I just started a new job (as a postdoc in computational neuroimaging) and there I got an iMac. I never used MacOS before, my operating systems of choice have been Linux (whenever possible) or Windows (when required) for many years. So if you’re in a similar situation and want to get started with MacOS quickly, here are some tipps:
What’s maybe most confusing is input/output. The mouse and keyboard are really weird in the beginning, but they also have some cool features and you can adapt them to your needs:
- keyboard shortcuts like CTRL + C for copy don’t work: you have to press the Apple key instead of CTRL
- right-clicking with the mouse performs a left-click (i.e., does not open the context menu): right-click is disabled by default. Don’t ask me why. But you can easily enable it in the system settings (click Apple, then System Preferences, Mouse).
- In some apps (like Firefox), right-clicking still does not work: Hold the CTRL key and left-click instead, this seems to work always.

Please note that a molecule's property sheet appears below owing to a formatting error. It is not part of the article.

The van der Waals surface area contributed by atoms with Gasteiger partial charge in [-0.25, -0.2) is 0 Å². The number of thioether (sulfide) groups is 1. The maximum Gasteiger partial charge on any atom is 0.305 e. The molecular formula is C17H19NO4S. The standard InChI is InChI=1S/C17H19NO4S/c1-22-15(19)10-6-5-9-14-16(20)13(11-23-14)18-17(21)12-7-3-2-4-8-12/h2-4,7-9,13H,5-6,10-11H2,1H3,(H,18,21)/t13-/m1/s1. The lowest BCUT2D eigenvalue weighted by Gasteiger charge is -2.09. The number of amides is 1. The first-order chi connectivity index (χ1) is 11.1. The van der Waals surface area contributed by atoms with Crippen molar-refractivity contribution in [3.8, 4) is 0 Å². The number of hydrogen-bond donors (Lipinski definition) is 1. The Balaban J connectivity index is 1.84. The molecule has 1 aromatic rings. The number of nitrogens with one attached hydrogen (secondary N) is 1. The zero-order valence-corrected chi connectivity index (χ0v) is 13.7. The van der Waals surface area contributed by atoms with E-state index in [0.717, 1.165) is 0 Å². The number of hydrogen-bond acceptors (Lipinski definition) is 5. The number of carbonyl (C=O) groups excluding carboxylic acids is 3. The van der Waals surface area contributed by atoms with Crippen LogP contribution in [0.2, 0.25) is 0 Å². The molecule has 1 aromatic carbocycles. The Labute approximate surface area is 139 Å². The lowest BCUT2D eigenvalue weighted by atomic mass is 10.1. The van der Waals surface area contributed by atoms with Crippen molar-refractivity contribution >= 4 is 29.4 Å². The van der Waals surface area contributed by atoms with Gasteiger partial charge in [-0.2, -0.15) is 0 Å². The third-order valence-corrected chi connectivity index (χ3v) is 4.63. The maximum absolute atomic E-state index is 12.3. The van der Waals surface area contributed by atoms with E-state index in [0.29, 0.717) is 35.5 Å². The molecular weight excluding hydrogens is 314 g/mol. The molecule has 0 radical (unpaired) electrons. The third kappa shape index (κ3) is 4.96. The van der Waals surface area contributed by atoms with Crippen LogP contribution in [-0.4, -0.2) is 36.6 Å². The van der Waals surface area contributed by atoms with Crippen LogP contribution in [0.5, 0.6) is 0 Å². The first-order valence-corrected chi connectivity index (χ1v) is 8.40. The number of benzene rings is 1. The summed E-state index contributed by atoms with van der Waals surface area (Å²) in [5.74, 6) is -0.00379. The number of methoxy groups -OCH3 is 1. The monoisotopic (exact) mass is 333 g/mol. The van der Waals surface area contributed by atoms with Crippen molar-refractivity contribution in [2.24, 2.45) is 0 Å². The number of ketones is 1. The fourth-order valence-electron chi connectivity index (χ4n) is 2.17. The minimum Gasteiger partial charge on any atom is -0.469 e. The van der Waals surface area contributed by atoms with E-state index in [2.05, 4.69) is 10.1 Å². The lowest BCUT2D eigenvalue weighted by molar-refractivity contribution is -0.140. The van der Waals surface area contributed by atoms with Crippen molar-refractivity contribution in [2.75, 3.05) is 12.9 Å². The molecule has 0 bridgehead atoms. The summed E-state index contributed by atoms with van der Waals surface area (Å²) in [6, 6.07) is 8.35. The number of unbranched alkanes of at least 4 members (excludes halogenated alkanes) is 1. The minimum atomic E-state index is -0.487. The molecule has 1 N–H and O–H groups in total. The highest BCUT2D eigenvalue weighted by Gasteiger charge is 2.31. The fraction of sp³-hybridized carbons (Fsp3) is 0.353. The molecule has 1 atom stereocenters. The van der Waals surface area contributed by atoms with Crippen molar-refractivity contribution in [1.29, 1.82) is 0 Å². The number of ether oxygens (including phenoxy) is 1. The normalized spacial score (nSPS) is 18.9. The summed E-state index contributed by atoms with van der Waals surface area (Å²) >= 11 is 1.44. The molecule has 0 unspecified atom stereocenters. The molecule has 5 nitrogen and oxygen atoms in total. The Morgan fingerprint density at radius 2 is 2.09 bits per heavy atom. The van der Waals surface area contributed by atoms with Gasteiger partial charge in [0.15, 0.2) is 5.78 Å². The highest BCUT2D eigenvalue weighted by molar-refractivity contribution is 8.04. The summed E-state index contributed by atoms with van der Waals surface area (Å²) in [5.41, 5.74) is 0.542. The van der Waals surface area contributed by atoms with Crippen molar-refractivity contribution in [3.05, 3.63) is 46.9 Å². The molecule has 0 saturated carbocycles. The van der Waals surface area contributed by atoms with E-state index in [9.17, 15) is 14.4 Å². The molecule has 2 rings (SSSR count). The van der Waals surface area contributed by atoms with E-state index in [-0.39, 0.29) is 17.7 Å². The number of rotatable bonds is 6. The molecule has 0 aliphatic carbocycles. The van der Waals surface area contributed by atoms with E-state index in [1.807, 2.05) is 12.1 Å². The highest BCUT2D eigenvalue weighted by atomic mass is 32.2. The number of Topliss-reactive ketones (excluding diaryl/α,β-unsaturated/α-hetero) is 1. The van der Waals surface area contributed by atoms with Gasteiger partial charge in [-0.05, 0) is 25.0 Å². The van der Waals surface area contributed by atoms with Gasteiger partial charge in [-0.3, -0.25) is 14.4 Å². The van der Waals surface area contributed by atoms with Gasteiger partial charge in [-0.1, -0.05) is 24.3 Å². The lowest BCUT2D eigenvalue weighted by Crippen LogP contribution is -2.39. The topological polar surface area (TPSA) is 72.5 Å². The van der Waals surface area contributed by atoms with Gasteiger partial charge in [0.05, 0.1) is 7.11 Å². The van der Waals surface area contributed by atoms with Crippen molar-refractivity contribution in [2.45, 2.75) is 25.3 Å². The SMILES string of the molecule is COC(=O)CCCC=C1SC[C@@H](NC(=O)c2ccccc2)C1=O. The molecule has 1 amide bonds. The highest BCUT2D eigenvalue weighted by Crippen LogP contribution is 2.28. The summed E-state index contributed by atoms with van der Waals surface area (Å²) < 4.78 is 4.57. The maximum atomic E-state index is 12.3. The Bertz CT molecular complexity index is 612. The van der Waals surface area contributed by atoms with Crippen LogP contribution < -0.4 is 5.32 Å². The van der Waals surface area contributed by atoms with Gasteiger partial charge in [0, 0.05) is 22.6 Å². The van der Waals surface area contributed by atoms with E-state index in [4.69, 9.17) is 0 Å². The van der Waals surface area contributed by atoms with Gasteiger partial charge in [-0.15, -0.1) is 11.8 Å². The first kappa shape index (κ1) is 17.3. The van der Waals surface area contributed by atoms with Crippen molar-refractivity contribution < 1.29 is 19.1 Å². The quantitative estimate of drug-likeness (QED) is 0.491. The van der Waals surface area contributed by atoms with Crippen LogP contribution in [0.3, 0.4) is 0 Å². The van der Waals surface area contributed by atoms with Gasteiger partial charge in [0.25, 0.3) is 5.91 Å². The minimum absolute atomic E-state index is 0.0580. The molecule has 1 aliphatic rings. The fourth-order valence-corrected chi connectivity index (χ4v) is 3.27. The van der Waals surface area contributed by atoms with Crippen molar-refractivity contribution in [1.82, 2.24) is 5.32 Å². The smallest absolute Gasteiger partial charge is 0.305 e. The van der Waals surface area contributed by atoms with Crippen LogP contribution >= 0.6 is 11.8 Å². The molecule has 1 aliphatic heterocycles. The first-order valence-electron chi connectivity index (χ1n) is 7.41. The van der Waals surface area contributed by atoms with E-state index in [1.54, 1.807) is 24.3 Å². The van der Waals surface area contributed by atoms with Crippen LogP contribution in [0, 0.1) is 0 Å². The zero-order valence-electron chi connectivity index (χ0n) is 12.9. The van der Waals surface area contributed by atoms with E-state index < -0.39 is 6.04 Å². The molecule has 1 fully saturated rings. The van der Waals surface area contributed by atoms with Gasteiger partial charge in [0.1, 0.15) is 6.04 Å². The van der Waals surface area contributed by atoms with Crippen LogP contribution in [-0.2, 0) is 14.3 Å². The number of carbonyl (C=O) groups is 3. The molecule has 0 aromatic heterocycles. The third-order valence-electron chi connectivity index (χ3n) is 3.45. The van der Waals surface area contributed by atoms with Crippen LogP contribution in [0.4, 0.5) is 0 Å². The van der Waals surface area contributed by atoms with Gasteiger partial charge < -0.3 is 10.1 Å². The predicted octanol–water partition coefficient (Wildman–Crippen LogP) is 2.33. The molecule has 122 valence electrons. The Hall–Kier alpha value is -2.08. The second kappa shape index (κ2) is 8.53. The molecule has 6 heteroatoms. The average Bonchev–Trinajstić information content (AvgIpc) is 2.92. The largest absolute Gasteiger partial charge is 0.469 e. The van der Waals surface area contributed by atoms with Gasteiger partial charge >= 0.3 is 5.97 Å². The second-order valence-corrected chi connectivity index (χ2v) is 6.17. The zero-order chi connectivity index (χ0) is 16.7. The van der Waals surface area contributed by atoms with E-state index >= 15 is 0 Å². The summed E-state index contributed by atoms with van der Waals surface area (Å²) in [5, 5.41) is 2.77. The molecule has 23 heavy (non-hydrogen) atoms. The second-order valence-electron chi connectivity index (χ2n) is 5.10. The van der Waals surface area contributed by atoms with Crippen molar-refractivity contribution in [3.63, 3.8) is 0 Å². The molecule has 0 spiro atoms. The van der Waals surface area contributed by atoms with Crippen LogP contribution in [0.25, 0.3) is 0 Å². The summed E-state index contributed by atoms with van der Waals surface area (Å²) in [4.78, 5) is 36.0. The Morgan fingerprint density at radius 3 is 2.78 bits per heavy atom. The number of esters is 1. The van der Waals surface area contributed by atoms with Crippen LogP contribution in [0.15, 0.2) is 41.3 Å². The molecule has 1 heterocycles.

- there is no mouse scroll wheel (and scroll bars do not exist): you can just scroll on the mouse, even if there is no wheel. The mouse has touch support. Check more touch gestures in the mouse system settings!
- I use an English keyboard but sometimes need to type German umlauts: checkout this keyboard layout: http://hci.rwth-aachen.de/USGermanKeyboard
Another confusing thing is accessing software and the file system:
- How to see all installed software: from the bottom quick-start bar, open Finder. This tool is a combination of Explorer and the start menu. Click Applications to find all installed apps. You can drag the ones you use often to the lower bar from here.
- How to access a terminal: in Finder, under Applications, search for Terminal. Hint: you can download better ones from the internet, maybe try iTerm2.
- How to access the whole hard disk (not only the Documents folder displayed in the Finder app):
- First: configure Finder to display a link to the hard drive on the desktop (Finder > preferences > General).
- Second: Open that link, navigate in the file system tree, and drag any directory you want to show up in Finder (e.g., your home directory under /Users/) into the list of directories in Finder.
- I need to open my .bashrc or another dot file. But they do not show up in the File open menu of applications: you can press the following keys in the open window to make dot files appear: CMD (=WINDOWS KEY if you use a non-Mac keyboard) + SHIFT + .
- just to be sure: you have to press 3 keys, the last one is the dot key.
Hope this helps somebody.